Trust in God’s presence


Rev’d Peter Balabanski

Pentecost + 5b – Mark 4 35-41

In 1986, the hull of an ancient fishing boat was recovered from the western shore of Lake Galilee. Carbon dating shows it was from around Jesus’ time. The boat is about 8.1 metres long, 2.3 metres wide, and 1.4 metres high. It was flat bottomed and decked fore and aft, with room for around 15 people, four of them rowing when sails weren’t in use. It may have been in a boat like this that Jesus and the disciples crossed Lake Galilee – Jesus sleeping maybe on the stern deck, or sheltered under it. v. 38

Today we’re in a boat on Lake Galilee. We’ve set sail for the other side, and all looks fine. We’ve done this so often, it’s just routine; just like starting a new day at school or work. We set our course; we know what to expect; we’ll be fine. But suddenly we’re not; suddenly everything’s different; everything is terrifying. A fearful storm has suddenly blown up, and we feel frightened and cut off. No-one can hear our cries for help; we’re far from safety. How can God let this happen to us? Is God asleep somewhere; does God care?

For some of us, the storm might be different. Our storm may come as a sudden, frightening pain in the night; or when the doctor tells us our life can’t be the way we planned it any more. For some, our storm comes suddenly when the job we thought we had is no more. For some children and adults, the storm strikes us when someone we thought cared for us—someone we thought would stick by us—suddenly doesn’t any more, they hurt us or go away. Or maybe someone we imagined was going to live all our life suddenly dies.

But how can these things be called storms? What’s this storm got to do with our lives? This storm can be an analogy for the sorts of things can threaten my life or yours like this storm threatened Jesus and his friends. When storms strike us, we feel alone and vulnerable. We feel like God’s gone away, or gone to sleep. And we ask the question that Jesus disciples asked him as they woke him up. Don’t you care? We’re all going to die!

We’ve heard the story. He does wake up, and he tells the wind and the sea to calm down. Then he asks them why they’re afraid, and do they have any faith at all? But they don’t seem to hear this. They’re wondering about something else. “Who is this, that even the wind and the sea obey him?!” I think anybody would ask that question; and there’s really only one answer. Only God can tell the wind and the sea what to do.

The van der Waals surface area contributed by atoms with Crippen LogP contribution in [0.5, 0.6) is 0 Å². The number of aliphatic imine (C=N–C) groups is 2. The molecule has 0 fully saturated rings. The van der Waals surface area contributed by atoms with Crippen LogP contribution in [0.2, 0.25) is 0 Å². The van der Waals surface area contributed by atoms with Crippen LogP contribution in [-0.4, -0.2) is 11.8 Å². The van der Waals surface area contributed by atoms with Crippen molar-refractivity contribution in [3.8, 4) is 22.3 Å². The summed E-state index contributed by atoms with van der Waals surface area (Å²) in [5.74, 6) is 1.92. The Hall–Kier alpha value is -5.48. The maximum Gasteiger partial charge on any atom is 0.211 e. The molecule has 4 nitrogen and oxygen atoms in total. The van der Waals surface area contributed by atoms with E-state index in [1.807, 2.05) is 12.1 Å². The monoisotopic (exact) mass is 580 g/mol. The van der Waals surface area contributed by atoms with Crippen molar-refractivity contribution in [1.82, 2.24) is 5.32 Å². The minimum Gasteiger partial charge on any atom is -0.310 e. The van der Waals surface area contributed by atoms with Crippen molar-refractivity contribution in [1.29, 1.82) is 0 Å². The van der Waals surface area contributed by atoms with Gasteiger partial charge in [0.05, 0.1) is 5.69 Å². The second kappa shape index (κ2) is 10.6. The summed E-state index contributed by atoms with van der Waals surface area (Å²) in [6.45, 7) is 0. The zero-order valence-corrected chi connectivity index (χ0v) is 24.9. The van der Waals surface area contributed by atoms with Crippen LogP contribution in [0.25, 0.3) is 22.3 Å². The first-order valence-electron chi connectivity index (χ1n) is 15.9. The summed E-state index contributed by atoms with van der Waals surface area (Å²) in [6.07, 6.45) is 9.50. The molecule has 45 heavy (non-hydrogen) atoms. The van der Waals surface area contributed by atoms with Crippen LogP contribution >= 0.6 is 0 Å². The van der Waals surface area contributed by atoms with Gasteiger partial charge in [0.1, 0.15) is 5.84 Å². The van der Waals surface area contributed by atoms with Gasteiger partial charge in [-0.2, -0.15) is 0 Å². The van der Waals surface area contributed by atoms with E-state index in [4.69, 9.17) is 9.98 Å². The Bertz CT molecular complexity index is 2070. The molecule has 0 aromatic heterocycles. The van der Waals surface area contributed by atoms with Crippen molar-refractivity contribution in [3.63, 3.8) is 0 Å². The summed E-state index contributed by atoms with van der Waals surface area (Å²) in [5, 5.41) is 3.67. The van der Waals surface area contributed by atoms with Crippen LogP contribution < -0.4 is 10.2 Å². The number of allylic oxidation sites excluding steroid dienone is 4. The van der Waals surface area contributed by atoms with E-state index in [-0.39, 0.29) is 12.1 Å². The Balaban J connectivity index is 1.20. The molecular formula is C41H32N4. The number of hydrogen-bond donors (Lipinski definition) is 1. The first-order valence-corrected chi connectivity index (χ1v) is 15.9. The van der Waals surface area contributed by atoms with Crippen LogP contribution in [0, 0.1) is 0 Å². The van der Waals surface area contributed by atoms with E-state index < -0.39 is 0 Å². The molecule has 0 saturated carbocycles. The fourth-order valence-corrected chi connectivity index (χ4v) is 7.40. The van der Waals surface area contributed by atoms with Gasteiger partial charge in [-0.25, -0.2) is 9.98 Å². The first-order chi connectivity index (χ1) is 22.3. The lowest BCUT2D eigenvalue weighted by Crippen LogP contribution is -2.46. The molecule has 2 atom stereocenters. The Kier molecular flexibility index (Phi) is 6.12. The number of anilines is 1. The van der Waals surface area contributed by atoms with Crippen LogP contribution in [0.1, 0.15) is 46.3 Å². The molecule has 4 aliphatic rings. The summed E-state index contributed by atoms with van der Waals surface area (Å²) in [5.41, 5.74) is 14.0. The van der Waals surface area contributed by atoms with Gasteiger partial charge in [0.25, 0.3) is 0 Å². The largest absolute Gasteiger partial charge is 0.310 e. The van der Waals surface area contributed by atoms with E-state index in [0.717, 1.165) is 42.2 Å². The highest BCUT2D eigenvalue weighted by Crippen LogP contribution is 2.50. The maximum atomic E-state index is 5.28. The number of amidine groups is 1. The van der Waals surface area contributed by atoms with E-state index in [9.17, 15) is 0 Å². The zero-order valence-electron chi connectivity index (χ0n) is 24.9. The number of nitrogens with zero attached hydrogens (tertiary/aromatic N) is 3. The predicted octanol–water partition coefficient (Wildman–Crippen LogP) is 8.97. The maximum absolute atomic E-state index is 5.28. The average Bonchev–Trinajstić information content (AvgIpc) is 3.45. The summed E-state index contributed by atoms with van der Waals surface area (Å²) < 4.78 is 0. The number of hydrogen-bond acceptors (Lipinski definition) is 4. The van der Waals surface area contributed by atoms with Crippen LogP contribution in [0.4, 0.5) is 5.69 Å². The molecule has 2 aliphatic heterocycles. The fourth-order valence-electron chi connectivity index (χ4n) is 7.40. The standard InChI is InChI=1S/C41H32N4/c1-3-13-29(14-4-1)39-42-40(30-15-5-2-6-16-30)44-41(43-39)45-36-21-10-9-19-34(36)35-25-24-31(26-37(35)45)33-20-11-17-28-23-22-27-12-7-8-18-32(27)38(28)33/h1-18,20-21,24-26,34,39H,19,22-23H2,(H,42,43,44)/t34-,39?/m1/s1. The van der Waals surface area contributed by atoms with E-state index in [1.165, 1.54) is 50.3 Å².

But that’s not the whole story. Let’s just go back into the story a bit. Jesus, asleep in the boat, was so tired that even a great storm couldn’t wake him. He’d been looking after crowds of people for days. One day he didn’t even have time to eat. And yet, as he was teaching all those people, there were others telling anyone who’d listen that he was evil. And his family was nagging him to come back home and get real. He’d been fighting an up-hill battle. No wonder he was exhausted.

So we have in our boat the one who can command the wind and the sea; and we know only God can do that. But that same person in our boat is so exhausted, he escapes crowds and then sleeps through a storm that terrifies experienced sailors. And that’s a vulnerable human being. In our boat with us is the God who can command the weather and also in our boat with us is our teacher Jesus, who gets tired, just like anybody else. And they’re one and the same person!

For me that’s the unnoticed miracle in this story; God and you and I are all in the same boat. God is in our boat because that exhausted teacher is asleep in the boat with us; because Jesus chooses to be with us; to be one of us. We tend to think of the miracle of this story being that Jesus calms the storm. But maybe we could think of it as the miraculous story of how God shares our storms with us; how God is in the same boat with us. See this, and our life’s storms are very different things.

There’s a wonderful painting of this story by Rembrandt. I think he painted the exact moment of Jesus’ command to the wind and waves. Jesus is sitting in the back of the boat with a few of his disciples looking at him. It’s a still point in a wild scene. The water around the back of the boat seems calmer than it is everywhere else. The sail nearest to Jesus has relaxed a bit. But at the front of the boat, the storm is still blowing with full force; one sail is drum tight, the other is torn and standing straight out in the wind with a shredded rope whipping around above it. And the sailors there are hanging on for grim death; they look terrified.

What this painting says – what this story says – is this. Jesus came to be with us in the storms of our lives. Know that, and look for him. Jesus knows our storms. Tell him how your storms affect you; he’ll hear and understand. Sometimes God calms the storm, sometimes God lets the storm rage, and calms the child.

Let’s pray. In times of storm and in places of calm, God, we give thanks for being with us. In calls to go and in calls to stay put, God, we give you thanks for being with us. May we trust in your presence; trust your love because of Jesus. Amen.